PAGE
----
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Candida Höfer: Turks in Germany 1979

Candida Höfer, Untitled, From the projection Turks in Germany 1979, 1979. Slide projection with 80 color slides, 35 mm. Harvard Art Museums/Busch-Reisinger Museum, Francis H. Burr Memorial Fund, 2019.126. © Candida Höfer, Cologne; VG Bild-Kunst, Bonn.

Lecture Busch-Reisinger Museum Annual Lecture

Harvard Art Museums, 32 Quincy Street
Cambridge MA

This event was recorded. Please view the lecture here.

Renowned artist Candida Höfer (b. 1944) is best known for her large-format photographs of vacant, sober, and highly detailed interiors. One of her earliest series, however, focused on “guest workers” who joined West Germany’s labor force after World War II. In this lecture, the artist will discuss the photographic series, titled Turks in Germany 1979. The work is featured in our current special exhibition Crossing Lines, Constructing Home: Displacement and Belonging in Contemporary Art.

Turks in Germany 1979 is a rare artistic reflection on the changing social and cultural landscape at the time of its making; it continues to resonate today in the face of the largest refugee crisis since World War II and ongoing debates—often centered on Germany—about migration, racism, and national identity.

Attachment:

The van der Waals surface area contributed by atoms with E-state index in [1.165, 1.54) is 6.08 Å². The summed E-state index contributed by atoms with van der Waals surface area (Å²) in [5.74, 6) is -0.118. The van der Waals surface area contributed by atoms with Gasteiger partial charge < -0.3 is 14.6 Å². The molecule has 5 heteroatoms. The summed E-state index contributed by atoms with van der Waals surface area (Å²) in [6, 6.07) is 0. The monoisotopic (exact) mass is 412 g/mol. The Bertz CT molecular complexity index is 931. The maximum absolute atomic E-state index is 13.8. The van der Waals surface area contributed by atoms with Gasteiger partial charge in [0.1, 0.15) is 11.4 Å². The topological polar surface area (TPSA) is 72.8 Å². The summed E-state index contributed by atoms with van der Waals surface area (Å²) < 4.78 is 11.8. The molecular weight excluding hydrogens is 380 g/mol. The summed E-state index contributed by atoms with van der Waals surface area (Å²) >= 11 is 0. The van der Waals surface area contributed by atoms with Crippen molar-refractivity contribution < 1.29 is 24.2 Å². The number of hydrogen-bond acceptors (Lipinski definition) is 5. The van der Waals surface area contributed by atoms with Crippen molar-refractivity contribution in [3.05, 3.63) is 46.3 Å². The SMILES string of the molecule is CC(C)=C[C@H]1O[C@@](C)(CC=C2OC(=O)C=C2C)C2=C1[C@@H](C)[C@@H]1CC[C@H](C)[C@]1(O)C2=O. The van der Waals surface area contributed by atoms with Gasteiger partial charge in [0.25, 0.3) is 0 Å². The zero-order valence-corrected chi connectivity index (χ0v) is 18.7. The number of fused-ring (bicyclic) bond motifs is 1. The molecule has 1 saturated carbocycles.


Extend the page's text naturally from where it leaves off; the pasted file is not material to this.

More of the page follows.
The lecture will take place in Menschel Hall, Lower Level. Please enter the museums via the entrance on Broadway. Doors will open at 5:30pm.
Free admission, but seating is limited. Tickets will be distributed beginning 5:30pm at the Broadway entrance. One ticket per person.

Following the program, guests are invited to visit the Crossing Lines, Constructing Home exhibition on Level 3 until 8pm.

This lecture will be recorded and made available for online viewing; check back shortly after the event for the link to view.

Complimentary parking available in the Broadway Garage, 7 Felton Street, Cambridge.

The Busch-Reisinger Museum Lectures, sponsored by the German Friends of the Busch-Reisinger Museum, present important speakers on topics of central and northern European art. 

In addition, modern and contemporary art programs at the Harvard Art Museums are made possible in part by generous support from the Emily Rauh Pulitzer and Joseph Pulitzer, Jr., Fund for Modern and Contemporary Art.